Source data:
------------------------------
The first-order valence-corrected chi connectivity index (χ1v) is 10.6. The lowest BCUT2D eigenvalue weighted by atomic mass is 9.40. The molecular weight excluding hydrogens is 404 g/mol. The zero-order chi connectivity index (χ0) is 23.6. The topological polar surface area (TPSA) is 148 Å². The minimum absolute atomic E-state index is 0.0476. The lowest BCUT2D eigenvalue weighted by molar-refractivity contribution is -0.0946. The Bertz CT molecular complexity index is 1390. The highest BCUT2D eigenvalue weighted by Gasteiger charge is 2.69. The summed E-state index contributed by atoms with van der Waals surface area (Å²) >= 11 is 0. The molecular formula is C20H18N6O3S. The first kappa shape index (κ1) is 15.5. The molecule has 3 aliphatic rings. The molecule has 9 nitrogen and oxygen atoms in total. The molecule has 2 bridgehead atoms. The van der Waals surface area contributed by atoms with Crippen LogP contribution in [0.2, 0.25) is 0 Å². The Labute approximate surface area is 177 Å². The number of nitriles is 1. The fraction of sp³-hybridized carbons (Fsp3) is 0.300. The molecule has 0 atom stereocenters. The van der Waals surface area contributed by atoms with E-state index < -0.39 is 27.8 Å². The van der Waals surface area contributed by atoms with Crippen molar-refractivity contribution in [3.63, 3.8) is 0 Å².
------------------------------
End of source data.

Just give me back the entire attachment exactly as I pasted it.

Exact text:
The first-order valence-corrected chi connectivity index (χ1v) is 10.6. The lowest BCUT2D eigenvalue weighted by atomic mass is 9.40. The molecular weight excluding hydrogens is 404 g/mol. The zero-order chi connectivity index (χ0) is 23.6. The topological polar surface area (TPSA) is 148 Å². The minimum absolute atomic E-state index is 0.0476. The lowest BCUT2D eigenvalue weighted by molar-refractivity contribution is -0.0946. The Bertz CT molecular complexity index is 1390. The highest BCUT2D eigenvalue weighted by Gasteiger charge is 2.69. The summed E-state index contributed by atoms with van der Waals surface area (Å²) >= 11 is 0. The molecular formula is C20H18N6O3S. The first kappa shape index (κ1) is 15.5. The molecule has 3 aliphatic rings. The molecule has 9 nitrogen and oxygen atoms in total. The molecule has 2 bridgehead atoms. The van der Waals surface area contributed by atoms with Crippen LogP contribution in [0.2, 0.25) is 0 Å². The Labute approximate surface area is 177 Å². The number of nitriles is 1. The fraction of sp³-hybridized carbons (Fsp3) is 0.300. The molecule has 0 atom stereocenters. The van der Waals surface area contributed by atoms with E-state index < -0.39 is 27.8 Å². The van der Waals surface area contributed by atoms with Crippen molar-refractivity contribution in [3.63, 3.8) is 0 Å².